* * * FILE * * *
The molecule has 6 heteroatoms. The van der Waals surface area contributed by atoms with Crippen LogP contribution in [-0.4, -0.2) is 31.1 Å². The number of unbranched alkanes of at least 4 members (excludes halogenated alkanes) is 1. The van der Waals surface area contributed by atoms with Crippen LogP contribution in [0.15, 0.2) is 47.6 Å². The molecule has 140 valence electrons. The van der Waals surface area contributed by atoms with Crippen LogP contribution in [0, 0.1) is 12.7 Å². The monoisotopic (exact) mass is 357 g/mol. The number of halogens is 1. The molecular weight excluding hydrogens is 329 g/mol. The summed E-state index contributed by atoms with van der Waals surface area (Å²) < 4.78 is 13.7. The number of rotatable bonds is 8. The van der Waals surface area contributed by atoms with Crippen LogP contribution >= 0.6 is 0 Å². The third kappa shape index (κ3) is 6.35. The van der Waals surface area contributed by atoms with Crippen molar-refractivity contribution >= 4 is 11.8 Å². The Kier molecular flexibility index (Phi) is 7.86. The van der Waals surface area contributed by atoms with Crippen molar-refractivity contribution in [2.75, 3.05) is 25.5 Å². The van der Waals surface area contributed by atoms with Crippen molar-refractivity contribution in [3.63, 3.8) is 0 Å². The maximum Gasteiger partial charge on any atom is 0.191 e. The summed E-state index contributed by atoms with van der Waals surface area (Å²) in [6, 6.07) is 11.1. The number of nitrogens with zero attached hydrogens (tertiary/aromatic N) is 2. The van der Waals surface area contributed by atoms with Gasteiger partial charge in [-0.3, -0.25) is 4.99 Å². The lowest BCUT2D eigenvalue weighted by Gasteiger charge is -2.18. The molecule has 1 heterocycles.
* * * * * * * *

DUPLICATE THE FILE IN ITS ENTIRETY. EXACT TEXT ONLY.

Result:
The molecule has 6 heteroatoms. The van der Waals surface area contributed by atoms with Crippen LogP contribution in [-0.4, -0.2) is 31.1 Å². The number of unbranched alkanes of at least 4 members (excludes halogenated alkanes) is 1. The van der Waals surface area contributed by atoms with Crippen LogP contribution in [0.15, 0.2) is 47.6 Å². The molecule has 140 valence electrons. The van der Waals surface area contributed by atoms with Crippen LogP contribution in [0, 0.1) is 12.7 Å². The monoisotopic (exact) mass is 357 g/mol. The number of halogens is 1. The molecular weight excluding hydrogens is 329 g/mol. The summed E-state index contributed by atoms with van der Waals surface area (Å²) < 4.78 is 13.7. The number of rotatable bonds is 8. The van der Waals surface area contributed by atoms with Crippen LogP contribution >= 0.6 is 0 Å². The third kappa shape index (κ3) is 6.35. The van der Waals surface area contributed by atoms with Crippen molar-refractivity contribution >= 4 is 11.8 Å². The Kier molecular flexibility index (Phi) is 7.86. The van der Waals surface area contributed by atoms with Crippen molar-refractivity contribution in [2.75, 3.05) is 25.5 Å². The van der Waals surface area contributed by atoms with Crippen molar-refractivity contribution in [3.63, 3.8) is 0 Å². The maximum Gasteiger partial charge on any atom is 0.191 e. The summed E-state index contributed by atoms with van der Waals surface area (Å²) in [6, 6.07) is 11.1. The number of nitrogens with zero attached hydrogens (tertiary/aromatic N) is 2. The van der Waals surface area contributed by atoms with Gasteiger partial charge in [-0.3, -0.25) is 4.99 Å². The lowest BCUT2D eigenvalue weighted by Gasteiger charge is -2.18. The molecule has 1 heterocycles.